Or how about where a friend calls you and says they’re sorry, but they have to cancel and suddenly you have three hours free?

I love it when that happens.

That’s margin. Margin is the gaps in your schedule. The times where you don’t have anything scheduled. It feels good.

A lot of people think margin is a luxury. But margin is a necessity!

Margin decreases stress. Margin gives you clarity and a new perspective and helps you plan out future projects.

When you have margin, you have the ability to act on spur-of-the-moment inspiration. Imagine being able to immediately execute on an idea you just got because you have the availability to do it.

Schedule Your Practice Time

Scheduling is the most important thing. If your practice time is not on your calendar, you can’t be surprised when you don’t have time. You don’t have time because you didn’t make it!

The reason you got better at sports is because you had practice every Tuesday and Thursday. There was no question of whether you were going to show up. If you didn’t, you were off the team!

The reason you got better at music was because you practiced every day (or at least you were supposed to). I don’t know about you, but I used to try to cram in my piano practicing until right before I saw the teacher for my lesson. Somehow she knew. She always knew.

You need to create a similar situation for yourself when it comes to hand lettering.

There has to be no question about it.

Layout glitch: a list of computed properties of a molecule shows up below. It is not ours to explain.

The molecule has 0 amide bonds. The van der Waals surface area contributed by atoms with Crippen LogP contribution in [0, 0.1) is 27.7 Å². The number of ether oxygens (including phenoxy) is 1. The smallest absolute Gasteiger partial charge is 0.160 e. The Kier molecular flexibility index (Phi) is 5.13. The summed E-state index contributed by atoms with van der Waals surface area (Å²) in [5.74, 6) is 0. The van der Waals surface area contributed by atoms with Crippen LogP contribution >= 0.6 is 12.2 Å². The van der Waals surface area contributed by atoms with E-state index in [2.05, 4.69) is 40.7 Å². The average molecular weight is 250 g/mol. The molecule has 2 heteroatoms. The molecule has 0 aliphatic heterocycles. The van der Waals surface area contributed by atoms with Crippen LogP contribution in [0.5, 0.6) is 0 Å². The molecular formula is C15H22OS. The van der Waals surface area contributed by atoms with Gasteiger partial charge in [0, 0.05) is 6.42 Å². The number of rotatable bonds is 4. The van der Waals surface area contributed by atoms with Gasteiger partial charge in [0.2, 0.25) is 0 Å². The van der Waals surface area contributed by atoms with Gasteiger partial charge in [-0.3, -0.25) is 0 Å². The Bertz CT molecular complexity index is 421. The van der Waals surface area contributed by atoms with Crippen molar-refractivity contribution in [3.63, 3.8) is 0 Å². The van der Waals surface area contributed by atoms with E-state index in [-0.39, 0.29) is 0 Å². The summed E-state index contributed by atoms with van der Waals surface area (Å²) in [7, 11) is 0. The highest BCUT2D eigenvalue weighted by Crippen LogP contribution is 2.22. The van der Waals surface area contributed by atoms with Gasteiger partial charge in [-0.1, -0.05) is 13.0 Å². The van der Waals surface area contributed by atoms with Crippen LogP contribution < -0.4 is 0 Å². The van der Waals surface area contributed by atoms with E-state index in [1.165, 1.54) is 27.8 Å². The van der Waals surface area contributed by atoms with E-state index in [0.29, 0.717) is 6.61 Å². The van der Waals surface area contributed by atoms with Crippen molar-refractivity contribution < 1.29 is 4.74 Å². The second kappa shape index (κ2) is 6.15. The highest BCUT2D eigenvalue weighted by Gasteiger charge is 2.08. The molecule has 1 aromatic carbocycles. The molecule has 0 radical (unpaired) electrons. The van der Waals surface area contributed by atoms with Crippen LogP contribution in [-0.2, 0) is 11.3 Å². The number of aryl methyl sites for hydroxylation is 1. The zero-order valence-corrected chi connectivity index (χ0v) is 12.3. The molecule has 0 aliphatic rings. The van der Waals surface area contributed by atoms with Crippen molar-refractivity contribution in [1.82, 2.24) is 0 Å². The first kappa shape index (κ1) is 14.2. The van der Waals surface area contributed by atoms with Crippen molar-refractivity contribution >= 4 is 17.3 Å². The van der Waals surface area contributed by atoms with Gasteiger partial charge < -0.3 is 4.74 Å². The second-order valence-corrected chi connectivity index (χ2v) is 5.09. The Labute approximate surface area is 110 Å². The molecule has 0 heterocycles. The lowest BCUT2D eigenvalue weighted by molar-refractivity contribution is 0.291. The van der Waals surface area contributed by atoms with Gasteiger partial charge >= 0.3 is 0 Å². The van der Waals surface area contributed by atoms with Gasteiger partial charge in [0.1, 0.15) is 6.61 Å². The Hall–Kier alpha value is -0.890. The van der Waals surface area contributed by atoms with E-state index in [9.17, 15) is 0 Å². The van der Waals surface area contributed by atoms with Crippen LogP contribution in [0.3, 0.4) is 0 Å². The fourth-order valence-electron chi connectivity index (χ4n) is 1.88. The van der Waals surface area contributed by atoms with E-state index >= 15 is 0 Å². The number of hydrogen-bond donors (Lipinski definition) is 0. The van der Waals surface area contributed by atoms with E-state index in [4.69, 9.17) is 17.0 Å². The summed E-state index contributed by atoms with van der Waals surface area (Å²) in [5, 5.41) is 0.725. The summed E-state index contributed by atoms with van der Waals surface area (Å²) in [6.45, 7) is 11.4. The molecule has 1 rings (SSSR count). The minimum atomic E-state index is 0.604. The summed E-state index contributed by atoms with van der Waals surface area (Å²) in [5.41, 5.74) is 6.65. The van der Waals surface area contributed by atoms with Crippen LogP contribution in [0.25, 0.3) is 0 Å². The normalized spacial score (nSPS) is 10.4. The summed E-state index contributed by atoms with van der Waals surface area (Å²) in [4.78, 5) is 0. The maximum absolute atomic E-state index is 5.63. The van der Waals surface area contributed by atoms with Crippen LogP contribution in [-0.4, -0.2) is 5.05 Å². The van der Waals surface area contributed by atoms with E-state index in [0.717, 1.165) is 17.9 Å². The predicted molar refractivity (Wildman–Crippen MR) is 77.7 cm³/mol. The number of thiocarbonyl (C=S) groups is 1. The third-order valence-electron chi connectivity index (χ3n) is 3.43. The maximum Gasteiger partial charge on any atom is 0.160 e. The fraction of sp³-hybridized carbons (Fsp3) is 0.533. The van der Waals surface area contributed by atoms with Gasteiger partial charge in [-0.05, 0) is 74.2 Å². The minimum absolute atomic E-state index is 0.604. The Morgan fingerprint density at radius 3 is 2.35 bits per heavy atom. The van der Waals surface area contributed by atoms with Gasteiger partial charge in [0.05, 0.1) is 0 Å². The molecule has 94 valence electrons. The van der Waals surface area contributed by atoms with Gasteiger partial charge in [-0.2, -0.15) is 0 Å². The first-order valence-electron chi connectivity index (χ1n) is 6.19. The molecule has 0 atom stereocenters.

You’re going to practice because it’s on your calendar. You’re going to spend an hour at 8pm because you have a recurring reminder set.

Something else you can do is get an accountability partner. This is essentially a buddy you practice with. It’s kind of like agreeing to go to the gym with someone. If you don’t show up, it makes you look bad. Your reputation is on the line!

Reach out to a friend and make a pact. Every night at 8pm (or just pick a time), swap photos of your practice session. No matter how much you got done, no matter how much you hate your work and the fact that all you see are flaws. You’re going to let them know anyway because you made a commitment.

Create An Incentive

Ok, so we’re in the middle of a 30-day hand lettering blog post series. Every day, I send you a new email. You’ve made it to the bottom, so obviously you’re enjoying them!

What if you allowed yourself to only read these email after you put in a practice session? Even if it was just 20–30 minutes.

“Are you really saying you don’t want me to read your stuff until I’ve practiced, Sean?”

Well, yes! I mean, it’s an idea anyway. I want to help you with these posts (and trust me, we’ve got some really great stuff coming up), but the last thing I want is for them to be a distraction from what matters—and that’s the practicing.

Personally, I make a challenge for myself to finish my writing or whatever project I’m working on before I watch Casey Neistat’s vlog. Those of you who watch it know what I’m talking about. It’s addicting!

Whatever it is for you, find something you do regularly that you enjoy and use it as a reward for yourself for once you’ve done your practice.